And it’s not like air conditioning is a simple solution. For some, the technology is either not practical (outside workers) or is financially unattainable. And for those where air conditioning is an option, there are consequences down the line. One study anticipates that by 2100, greater use of air conditioning could increase residential energy consumption by 83% globally. And as The Conversation points out, “if that energy comes from fossil fuels, it could end up amplifying the heat waves that caused the higher demand in the first place”.

The financial cost of heat waves

A closer examination of the effect of very hot weather on economies reveals some extremely worrying statistics. For example, the European Environment Agency (EEA) estimates that, between 1980 and 2000, heat waves in 32 European countries cost up to $71 billion - and that’s before the deadly heat waves of the past two decades are taken into account.

Meanwhile, the International Labour Organization (ILO) predicts that, by 2030, heat waves could reduce the number of hours worked globally by more than 2%. That’s the equivalent of 80 million full-time jobs and a cost of $2.4 trillion - nearly 10 times the 1995 figure, says Phys.org.

What happens next?

According to the Intergovernmental Panel on Climate Change (IPCC), the negative effects of climate change are mounting much faster than scientists predicted less than a decade ago. The warnings are dire, not least the panel’s finding that a rise in global temperatures of more than 1.5C above pre-industrial levels may result in permanent and potentially catastrophic changes to our world.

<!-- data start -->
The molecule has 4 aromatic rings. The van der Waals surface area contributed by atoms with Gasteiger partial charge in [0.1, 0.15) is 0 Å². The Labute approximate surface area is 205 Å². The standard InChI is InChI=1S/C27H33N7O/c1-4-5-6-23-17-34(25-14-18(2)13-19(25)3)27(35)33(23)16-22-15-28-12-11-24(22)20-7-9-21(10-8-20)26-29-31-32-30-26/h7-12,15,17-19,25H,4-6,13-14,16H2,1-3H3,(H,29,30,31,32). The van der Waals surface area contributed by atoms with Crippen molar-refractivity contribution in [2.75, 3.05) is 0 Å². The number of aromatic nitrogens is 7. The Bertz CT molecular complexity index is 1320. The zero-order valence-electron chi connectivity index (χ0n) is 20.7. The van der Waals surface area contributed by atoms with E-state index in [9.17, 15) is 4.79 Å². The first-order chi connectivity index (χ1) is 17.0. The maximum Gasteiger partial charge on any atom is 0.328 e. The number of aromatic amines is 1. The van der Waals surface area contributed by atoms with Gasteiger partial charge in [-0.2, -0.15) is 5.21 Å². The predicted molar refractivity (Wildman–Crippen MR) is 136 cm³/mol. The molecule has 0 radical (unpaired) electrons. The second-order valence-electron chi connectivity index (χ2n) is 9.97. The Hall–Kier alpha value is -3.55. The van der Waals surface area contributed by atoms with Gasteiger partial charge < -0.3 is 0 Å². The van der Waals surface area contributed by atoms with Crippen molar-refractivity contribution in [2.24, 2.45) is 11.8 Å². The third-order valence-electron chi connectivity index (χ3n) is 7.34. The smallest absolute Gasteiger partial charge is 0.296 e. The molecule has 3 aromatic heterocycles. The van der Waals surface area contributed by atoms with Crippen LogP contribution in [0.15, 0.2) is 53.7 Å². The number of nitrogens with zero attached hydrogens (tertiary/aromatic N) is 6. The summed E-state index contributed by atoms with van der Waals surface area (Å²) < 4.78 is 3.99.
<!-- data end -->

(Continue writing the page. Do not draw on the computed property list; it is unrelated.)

Fast-tracking the switch to clean energy sources is vital, say scientists.

In the meantime, experts say that it is possible to prepare for heat waves, both physically and economically. Amar Rahman of Zurich Insurance Group believes that the key is “adaptation”. Among his recommendations are some for businesses that, he says, “need to adapt their buildings, infrastructure and working hours to higher temperatures”.

There are also benefits to so-called ‘urban greening’, where more trees and other vegetation can help to cool down cities and towns.

At an individual level, keeping the air flowing in rooms and buildings is important, as is staying hydrated.

Discover

How is the World Economic Forum fighting the climate crisis?

Have you read?
Loading...
Don't miss any update on this topic

Create a free account and access your personalized content collection with our latest publications and analyses.

Sign up for free

License and Republishing

World Economic Forum articles may be republished in accordance with the Creative Commons Attribution-NonCommercial-NoDerivatives 4.0 International Public License, and in accordance with our Terms of Use.

The views expressed in this article are those of the author alone and not the World Economic Forum.

Related topics:
Climate ChangeFuture of the Environment
Share:
World Economic Forum logo
Global Agenda

The Agenda Weekly

A weekly update of the most important issues driving the global agenda

Subscribe today

You can unsubscribe at any time using the link in our emails. For more details, review our privacy policy.

Two years to save the planet, says UN climate chief, and other nature and climate stories you need to read this week

Johnny Wood

April 15, 2024

About Us

Events

Media

Partners & Members

  • Join Us

Language Editions

Privacy Policy & Terms of Service

© 2024 World Economic Forum